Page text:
Fraternity activity suspended at Mizzou, Kentucky after student hospitalization, death


(NewsNation Now) — The University of Missouri suspended all fraternity activities Wednesday after a freshman was found unresponsive and taken to a hospital after a party.

An initial investigation found that several members of the Phi Gamma Delta fraternity were believed to have consumed significant amounts of alcohol during the party, the St. Louis Post-Dispatch reported.

No other details were available, including the condition of the student.

A crowd of about 200 people gathered late Wednesday outside the Phi Gamma Delta house, with some chanting “Stop the hazing. We want justice,” The Columbia Missourian reported.

The incident at the Missouri fraternity comes on the heels of the death of a first-year University of Kentucky student after being found unresponsive at a fraternity house.

The Coroner’s Office said the student died from “presumed alcohol toxicity.”

Fayette County Coroner Gary Ginn identified the student as Thomas “Lofton” Hazelwood, 18, of Henderson. Toxicology test results are pending.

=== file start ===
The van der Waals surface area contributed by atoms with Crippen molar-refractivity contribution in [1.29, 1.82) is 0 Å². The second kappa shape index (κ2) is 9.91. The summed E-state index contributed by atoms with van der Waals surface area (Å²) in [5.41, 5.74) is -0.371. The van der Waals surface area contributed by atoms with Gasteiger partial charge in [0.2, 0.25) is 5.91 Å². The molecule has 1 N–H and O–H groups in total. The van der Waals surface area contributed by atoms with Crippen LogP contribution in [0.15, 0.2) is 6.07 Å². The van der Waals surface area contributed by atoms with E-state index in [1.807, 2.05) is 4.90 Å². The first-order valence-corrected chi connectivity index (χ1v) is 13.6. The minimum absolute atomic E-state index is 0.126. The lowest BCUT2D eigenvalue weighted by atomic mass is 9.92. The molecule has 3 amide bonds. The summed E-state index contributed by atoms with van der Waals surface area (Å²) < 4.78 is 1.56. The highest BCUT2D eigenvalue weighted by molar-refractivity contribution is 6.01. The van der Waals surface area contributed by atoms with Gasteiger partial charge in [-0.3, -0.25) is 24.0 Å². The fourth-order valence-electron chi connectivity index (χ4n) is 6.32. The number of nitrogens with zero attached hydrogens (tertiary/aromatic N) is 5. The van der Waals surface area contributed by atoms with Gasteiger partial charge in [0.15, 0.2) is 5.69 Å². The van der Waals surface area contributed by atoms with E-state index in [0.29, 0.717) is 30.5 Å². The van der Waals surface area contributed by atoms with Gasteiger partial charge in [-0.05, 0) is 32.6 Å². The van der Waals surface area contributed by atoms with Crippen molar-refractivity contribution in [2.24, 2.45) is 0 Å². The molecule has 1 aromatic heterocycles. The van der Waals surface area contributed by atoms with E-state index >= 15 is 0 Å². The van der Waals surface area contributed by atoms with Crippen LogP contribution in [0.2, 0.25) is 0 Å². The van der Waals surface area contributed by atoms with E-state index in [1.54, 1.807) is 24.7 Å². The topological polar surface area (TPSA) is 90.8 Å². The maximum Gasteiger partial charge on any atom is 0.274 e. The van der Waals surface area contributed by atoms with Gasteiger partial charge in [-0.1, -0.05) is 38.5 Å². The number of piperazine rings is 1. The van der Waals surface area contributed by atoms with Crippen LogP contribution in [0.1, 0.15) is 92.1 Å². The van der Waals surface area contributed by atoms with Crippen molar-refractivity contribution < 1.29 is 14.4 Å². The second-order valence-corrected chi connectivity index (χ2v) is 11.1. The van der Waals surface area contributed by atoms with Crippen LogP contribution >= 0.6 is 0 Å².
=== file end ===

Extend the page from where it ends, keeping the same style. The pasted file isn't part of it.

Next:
The student was a member of FarmHouse Fraternity. The university suspended activities at the fraternity while Hazelwood’s death is being investigated, University President Eli Capilouto and Vice President for Student Success Kirsten Turner said in a message to the campus community Tuesday evening.

University spokesman Jay Blanton said campus police were called to the fraternity around 6:20 p.m. Monday. The student was taken to a hospital, but attempts to revive him were unsuccessful, Blanton said.

“Foul play is not suspected, but police are investigating the circumstances of his death,” Blanton said.

According to a study at the University of Dayton, 55% of all students involved in clubs, teams or organizations have experienced some kind of hazing.

The study also found that hazing incidents at Greek life organizations can result in serious injuries, or even death, especially if alcohol is involved.

These are four universities where a pattern of hazing assaults and other serious incidents have led to officials suspending Greek organizations. They include the University of Kentucky and the University of Missouri. Also on that list, Ohio University where the school suspended a fraternity for four years over hazing violations. And in late September, Northwestern University suspended all fraternity activities.

Magnifying the problem of hazing is that students don’t often inform officials when it happens.

In the Dayton study, 36% of students said they wouldn’t report hazing because they felt like there was just simply no one that they could tell.

The Associated Press contributed to this report.

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